Perspective: Nutritional Facts of Pecans

How many pecans should you eat? Should you eat whole pecans or pecan halves? And how many calories are in a serving? Here’s a table to help you decide the best serving size for your nutrition needs.

Nutrient 1 Cup Chopped 1 Cup Halves 1 oz (19 Halves)
Water 3.84g 3.48g 1g
Calories 753kcal 684kcal 196kcal
Protein 10g 9.08g 2.6g
Total fat 78.45g 71.25g 20.4g
Carbohydrate 15.11g 13.72g 3.93g
Fiber 10.5g 9.5g 2.7g
Sugars 4.33g 3.93g 1.13g
Calcium, Ca 76mg 69mg 20mg
Iron, Fe 2.76mg 2.5mg 0.72mg
Magnesium, Mg 132mg 120mg 34mg
Phosphorus, P 302mg 274mg 79mg
Potassium, K 447mg 406mg 116mg
Sodium, Na 0mg 0mg 0mg
Zinc, Zn 4.94mg 4.48mg 1.28mg
Vitamin C 1.2mg 1.1mg 0.3mg
Thiamin 0.719mg 0.653mg 0.187mg
Riboflavin 0.142mg 0.129mg 0.037mg
Niacin 1.272mg 1.155mg 0.331mg
Vitamin B-6 0.229mg 0.208mg 0.06mg
Folate, DFE 24µg 22µg 6µg
Vitamin B12 0µg 0µg 0µg
Vitamin A, RAE 3µg 3µg 1µg
Vitamin A, IU 61IU 55IU 16IU
Vitamin E (alpha-tocopherol) 1.53mg 1.39mg 0.4mg
Vitamin D (D2 + D3) 0µg 0µg 0µg
Vitamin D 0IU 0IU 0IU
Vitamin K (phylloquinone) 3.8µg 3.5µg 1µg
Fatty acids, total saturated 6.736g 6.118g 1.752g
Fatty acids, total monounsaturated 44.473g 40.393g 11.567g
Fatty acids, total polyunsaturated 23.559g 21.398g 6.128g
Cholesterol 0mg 0mg 0mg

How to Get the Most from Pecans

When it comes to any food, organic is best. They are not coated in harmful pesticides and herbicides, so look for raw, organic pecans for the greatest benefits. Eat them right from the bag as a snack or crush them and toss them on a salad.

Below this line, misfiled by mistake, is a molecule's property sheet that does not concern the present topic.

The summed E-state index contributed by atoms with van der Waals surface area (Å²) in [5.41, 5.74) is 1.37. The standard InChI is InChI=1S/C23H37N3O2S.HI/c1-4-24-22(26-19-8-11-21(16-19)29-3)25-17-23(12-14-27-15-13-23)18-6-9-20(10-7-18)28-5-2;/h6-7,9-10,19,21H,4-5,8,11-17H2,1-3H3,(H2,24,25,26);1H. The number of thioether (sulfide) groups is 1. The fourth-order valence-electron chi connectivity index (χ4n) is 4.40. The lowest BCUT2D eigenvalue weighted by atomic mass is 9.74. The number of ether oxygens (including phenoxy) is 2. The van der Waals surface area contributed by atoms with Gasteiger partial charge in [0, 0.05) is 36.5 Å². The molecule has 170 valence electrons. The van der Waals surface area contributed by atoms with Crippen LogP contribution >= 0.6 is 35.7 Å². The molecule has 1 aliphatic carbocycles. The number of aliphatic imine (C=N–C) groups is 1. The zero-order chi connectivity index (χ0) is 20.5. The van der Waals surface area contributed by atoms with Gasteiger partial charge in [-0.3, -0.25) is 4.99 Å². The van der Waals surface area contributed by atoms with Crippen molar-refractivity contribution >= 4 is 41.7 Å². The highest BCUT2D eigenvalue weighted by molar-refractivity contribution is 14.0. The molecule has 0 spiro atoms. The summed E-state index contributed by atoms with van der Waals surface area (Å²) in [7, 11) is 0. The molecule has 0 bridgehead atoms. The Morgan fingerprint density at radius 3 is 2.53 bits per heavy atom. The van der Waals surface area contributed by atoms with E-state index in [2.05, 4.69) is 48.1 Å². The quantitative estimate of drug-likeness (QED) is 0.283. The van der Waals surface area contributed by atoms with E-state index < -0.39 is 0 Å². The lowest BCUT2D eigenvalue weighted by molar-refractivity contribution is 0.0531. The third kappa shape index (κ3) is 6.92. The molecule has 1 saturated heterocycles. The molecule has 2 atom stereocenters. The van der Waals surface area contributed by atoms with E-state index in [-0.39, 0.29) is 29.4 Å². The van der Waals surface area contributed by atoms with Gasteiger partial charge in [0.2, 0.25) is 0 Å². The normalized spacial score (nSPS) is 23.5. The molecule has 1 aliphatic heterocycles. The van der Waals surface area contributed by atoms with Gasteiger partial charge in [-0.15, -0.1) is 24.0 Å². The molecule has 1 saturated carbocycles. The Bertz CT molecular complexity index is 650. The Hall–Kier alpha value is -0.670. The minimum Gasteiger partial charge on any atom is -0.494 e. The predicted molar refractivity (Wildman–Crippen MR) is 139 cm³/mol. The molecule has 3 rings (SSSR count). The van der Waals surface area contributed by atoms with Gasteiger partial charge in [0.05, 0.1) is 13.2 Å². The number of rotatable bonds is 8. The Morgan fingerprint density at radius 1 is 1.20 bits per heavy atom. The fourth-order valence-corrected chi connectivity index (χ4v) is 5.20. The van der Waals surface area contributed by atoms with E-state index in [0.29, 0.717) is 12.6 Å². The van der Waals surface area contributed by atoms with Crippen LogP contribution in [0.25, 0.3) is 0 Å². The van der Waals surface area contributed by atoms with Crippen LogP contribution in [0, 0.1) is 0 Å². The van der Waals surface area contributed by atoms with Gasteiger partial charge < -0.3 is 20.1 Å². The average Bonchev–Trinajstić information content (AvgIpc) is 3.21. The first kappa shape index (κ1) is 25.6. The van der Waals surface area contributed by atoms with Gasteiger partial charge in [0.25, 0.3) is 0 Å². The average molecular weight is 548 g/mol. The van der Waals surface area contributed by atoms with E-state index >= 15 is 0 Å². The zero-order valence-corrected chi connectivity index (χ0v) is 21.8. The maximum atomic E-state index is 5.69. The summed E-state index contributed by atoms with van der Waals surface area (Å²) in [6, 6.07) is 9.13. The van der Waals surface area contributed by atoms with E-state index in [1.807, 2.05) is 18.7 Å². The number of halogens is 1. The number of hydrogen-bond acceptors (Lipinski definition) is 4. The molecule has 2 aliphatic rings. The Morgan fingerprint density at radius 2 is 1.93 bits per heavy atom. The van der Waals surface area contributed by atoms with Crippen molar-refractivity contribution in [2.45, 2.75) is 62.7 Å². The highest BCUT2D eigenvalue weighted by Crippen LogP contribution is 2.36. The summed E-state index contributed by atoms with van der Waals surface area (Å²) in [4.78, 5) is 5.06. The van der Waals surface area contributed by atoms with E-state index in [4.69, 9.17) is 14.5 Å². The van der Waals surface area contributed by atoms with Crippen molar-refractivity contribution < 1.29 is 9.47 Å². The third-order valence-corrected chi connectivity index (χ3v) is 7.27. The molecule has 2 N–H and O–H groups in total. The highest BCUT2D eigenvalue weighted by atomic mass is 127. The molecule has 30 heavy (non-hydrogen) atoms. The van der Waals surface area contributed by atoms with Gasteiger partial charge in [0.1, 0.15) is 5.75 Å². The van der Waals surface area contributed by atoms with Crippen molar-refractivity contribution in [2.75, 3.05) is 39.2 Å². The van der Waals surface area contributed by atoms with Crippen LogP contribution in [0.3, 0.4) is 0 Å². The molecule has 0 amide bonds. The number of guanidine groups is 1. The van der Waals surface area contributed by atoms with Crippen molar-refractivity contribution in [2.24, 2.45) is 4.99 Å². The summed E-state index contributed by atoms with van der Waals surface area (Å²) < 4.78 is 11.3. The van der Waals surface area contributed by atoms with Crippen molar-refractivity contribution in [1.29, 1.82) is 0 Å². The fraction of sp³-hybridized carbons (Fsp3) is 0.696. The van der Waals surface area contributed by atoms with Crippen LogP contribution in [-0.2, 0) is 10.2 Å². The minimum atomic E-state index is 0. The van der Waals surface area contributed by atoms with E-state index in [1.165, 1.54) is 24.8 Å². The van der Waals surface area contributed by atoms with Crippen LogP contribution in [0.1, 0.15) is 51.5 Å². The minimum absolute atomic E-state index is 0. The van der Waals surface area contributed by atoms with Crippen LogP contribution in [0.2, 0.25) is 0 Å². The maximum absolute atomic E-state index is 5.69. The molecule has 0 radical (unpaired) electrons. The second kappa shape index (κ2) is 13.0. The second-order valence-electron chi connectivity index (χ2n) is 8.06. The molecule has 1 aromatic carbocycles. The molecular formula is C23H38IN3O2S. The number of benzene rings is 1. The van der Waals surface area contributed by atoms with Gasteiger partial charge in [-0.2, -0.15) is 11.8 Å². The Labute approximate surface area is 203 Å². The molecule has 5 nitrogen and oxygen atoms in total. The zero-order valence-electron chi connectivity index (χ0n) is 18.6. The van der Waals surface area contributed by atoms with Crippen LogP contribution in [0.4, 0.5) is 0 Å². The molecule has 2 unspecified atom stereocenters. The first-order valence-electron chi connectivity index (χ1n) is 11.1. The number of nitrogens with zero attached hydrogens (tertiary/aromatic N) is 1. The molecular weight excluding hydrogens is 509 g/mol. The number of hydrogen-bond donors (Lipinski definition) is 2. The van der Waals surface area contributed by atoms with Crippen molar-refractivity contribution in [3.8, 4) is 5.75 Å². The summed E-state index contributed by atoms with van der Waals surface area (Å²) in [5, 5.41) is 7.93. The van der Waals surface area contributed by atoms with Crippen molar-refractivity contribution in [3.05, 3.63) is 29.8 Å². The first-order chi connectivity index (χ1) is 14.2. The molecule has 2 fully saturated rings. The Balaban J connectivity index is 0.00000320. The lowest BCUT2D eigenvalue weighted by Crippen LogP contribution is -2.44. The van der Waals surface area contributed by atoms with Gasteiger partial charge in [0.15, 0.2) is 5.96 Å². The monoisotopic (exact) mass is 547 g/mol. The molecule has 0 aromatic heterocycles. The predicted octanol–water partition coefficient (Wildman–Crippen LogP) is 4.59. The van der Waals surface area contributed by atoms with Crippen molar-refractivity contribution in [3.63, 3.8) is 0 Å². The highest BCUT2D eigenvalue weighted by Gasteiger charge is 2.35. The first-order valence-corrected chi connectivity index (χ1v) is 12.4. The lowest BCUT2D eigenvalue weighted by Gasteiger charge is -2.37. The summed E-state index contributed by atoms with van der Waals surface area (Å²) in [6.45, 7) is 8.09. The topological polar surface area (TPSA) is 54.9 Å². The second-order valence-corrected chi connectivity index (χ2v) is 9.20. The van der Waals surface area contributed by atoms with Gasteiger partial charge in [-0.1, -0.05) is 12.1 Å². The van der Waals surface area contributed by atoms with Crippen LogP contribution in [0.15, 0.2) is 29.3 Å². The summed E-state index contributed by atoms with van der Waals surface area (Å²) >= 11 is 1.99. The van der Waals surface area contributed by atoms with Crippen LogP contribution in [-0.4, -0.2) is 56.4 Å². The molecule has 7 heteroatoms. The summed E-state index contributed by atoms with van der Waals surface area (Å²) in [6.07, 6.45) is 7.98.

If you find raw pecans hard to digest, don’t worry, you can still enjoy them. Here’s what to do:

Take 4 cups of raw pecans and put them in a large bowl. Cover them with filtered water and mix in a tablespoon of sea salt. Cover and let it sit for about 8 hours. Then drain, and spread them on a baking sheet. Heat them in your oven at the lowest temperature and stir them around a few times to dry them evenly.

References (7)
  1. Blomhoff R1, Carlsen MH, Andersen LF, Jacobs DR Jr. Health benefits of nuts: potential role of antioxidants. Br J Nutr. 2006 Nov;96 Suppl 2:S52-60.
  2. Purdue University. Vitamin E in plant seeds could halt prostate, lung cancer, says Purdue scientist. Purdue University.
  3. Assmann KE, Andreeva VA, Jeandel C, Hercberg S, Galan P, Kesse-Guyot E. Healthy Aging 5 Years After a Period of Daily Supplementation With Antioxidant Nutrients: A Post Hoc Analysis of the French Randomized Trial SU.VI.MAX. Am J Epidemiol. 2015 Sep 15. pii: kwv105.
  4. O'Neil CE1, Fulgoni VL 3rd2, Nicklas TA3. Tree Nut consumption is associated with better adiposity measures and cardiovascular and metabolic syndrome health risk factors in U.S. Adults: NHANES 2005-2010. Nutr J. 2015 Jun 28;14:64. doi: 10.1186/s12937-015-0052-x.
  5. Hudthagosol C1, Haddad EH, McCarthy K, Wang P, Oda K, Sabaté J. Pecans acutely increase plasma postprandial antioxidant capacity and catechins and decrease LDL oxidation in humans. J Nutr. 2011 Jan;141(1):56-62. doi: 10.3945/jn.110.121269.
  6. Morgan WA1, Clayshulte BJ. Pecans lower low-density lipoprotein cholesterol in people with normal lipid levels. J Am Diet Assoc. 2000 Mar;100(3):312-8.
  7. Mohammadifard N1, Salehi-Abargouei A1, Salas-Salvadó J1, Guasch-Ferré M1, Humphries K1, Sarrafzadegan N1. The effect of tree nut, peanut, and soy nut consumption on blood pressure: a systematic review and meta-analysis of randomized controlled clinical trials. Am J Clin Nutr. 2015 May;101(5):966-82. doi: 10.3945/ajcn.114.091595.

†Results may vary. Information and statements made are for education purposes and are not intended to replace the advice of your doctor. If you have a severe medical condition or health concern, see your physician.